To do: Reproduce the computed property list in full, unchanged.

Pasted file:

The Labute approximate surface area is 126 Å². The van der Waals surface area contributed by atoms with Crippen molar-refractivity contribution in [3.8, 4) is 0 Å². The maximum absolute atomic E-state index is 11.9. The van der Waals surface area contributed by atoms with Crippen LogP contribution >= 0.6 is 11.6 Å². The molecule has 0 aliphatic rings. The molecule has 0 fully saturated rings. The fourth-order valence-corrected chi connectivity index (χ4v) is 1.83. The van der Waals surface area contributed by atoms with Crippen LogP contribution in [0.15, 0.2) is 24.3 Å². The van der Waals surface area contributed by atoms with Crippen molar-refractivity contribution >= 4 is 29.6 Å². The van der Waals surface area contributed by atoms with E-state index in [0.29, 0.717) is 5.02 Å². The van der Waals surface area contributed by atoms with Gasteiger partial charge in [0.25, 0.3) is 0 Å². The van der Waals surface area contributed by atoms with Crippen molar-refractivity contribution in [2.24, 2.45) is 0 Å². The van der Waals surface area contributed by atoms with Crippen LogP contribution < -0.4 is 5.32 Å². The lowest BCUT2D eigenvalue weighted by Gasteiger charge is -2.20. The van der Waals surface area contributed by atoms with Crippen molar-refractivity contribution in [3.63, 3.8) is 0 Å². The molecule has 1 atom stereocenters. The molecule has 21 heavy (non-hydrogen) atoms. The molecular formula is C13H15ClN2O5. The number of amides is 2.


The Labute approximate surface area is 126 Å². The van der Waals surface area contributed by atoms with Crippen molar-refractivity contribution in [3.8, 4) is 0 Å². The maximum absolute atomic E-state index is 11.9. The van der Waals surface area contributed by atoms with Crippen LogP contribution >= 0.6 is 11.6 Å². The molecule has 0 aliphatic rings. The molecule has 0 fully saturated rings. The fourth-order valence-corrected chi connectivity index (χ4v) is 1.83. The van der Waals surface area contributed by atoms with Crippen LogP contribution in [0.15, 0.2) is 24.3 Å². The van der Waals surface area contributed by atoms with Crippen molar-refractivity contribution >= 4 is 29.6 Å². The van der Waals surface area contributed by atoms with E-state index in [0.29, 0.717) is 5.02 Å². The van der Waals surface area contributed by atoms with Gasteiger partial charge in [0.25, 0.3) is 0 Å². The van der Waals surface area contributed by atoms with Crippen molar-refractivity contribution in [2.24, 2.45) is 0 Å². The van der Waals surface area contributed by atoms with Crippen LogP contribution < -0.4 is 5.32 Å². The lowest BCUT2D eigenvalue weighted by Gasteiger charge is -2.20. The van der Waals surface area contributed by atoms with Crippen molar-refractivity contribution in [3.63, 3.8) is 0 Å². The molecule has 1 atom stereocenters. The molecule has 21 heavy (non-hydrogen) atoms. The molecular formula is C13H15ClN2O5. The number of amides is 2.